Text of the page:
In 1979, on my return to Canada after living other places for eighteen years, I made a work for an exhibition at the Vancouver Art Gallery called The Eskimo/Krieghoff Proximity Device: A Cultural Osmosis.
The sculpture and wall pieces evolved out of a four-year period in which I attempted to portray Canada in terms of an interference pattern—like how light from two sources creates a holographic image. The sources most significant in helping me see Canada at the time were native culture and European culture, especially between 1840 and 1930. This period seemed to allow the freedom to utilize the mythic proportions of the Inuit, representing the infusion of native influences on Canadian society and Cornelius Krieghoff’s vision, part of the European presence.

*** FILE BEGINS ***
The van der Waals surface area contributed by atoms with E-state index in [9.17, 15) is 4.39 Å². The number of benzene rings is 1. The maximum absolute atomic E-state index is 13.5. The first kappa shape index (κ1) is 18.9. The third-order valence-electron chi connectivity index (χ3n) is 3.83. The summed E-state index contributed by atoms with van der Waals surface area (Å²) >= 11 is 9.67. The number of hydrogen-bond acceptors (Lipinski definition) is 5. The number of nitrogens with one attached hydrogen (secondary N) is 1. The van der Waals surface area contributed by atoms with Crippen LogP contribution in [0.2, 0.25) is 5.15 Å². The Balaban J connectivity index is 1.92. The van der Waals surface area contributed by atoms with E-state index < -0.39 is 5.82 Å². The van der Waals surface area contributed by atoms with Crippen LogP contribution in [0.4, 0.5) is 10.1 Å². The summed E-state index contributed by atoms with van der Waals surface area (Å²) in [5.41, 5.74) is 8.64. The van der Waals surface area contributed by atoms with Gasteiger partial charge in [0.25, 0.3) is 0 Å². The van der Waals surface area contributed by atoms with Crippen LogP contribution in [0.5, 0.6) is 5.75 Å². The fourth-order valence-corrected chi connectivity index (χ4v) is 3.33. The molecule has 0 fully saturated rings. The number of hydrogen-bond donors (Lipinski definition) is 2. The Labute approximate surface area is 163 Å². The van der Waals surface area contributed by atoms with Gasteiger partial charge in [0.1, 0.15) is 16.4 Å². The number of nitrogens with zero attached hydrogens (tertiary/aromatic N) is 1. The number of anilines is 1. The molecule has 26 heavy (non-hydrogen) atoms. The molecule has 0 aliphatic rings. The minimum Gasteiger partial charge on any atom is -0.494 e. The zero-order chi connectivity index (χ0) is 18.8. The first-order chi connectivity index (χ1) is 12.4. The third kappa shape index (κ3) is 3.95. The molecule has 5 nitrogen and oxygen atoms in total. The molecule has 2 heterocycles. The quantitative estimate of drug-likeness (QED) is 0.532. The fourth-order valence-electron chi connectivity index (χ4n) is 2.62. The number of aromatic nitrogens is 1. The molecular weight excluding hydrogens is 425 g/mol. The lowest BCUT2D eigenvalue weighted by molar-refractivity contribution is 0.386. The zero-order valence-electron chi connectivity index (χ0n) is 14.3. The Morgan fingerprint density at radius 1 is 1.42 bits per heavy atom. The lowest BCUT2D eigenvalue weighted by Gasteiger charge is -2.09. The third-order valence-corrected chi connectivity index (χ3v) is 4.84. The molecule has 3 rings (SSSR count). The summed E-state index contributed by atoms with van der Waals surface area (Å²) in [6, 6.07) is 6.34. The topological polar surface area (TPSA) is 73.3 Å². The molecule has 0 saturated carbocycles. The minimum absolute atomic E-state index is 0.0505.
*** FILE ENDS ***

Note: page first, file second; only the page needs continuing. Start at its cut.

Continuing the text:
So begins our Winter 1999 cover story. To keep reading, view a PDF of the entire article.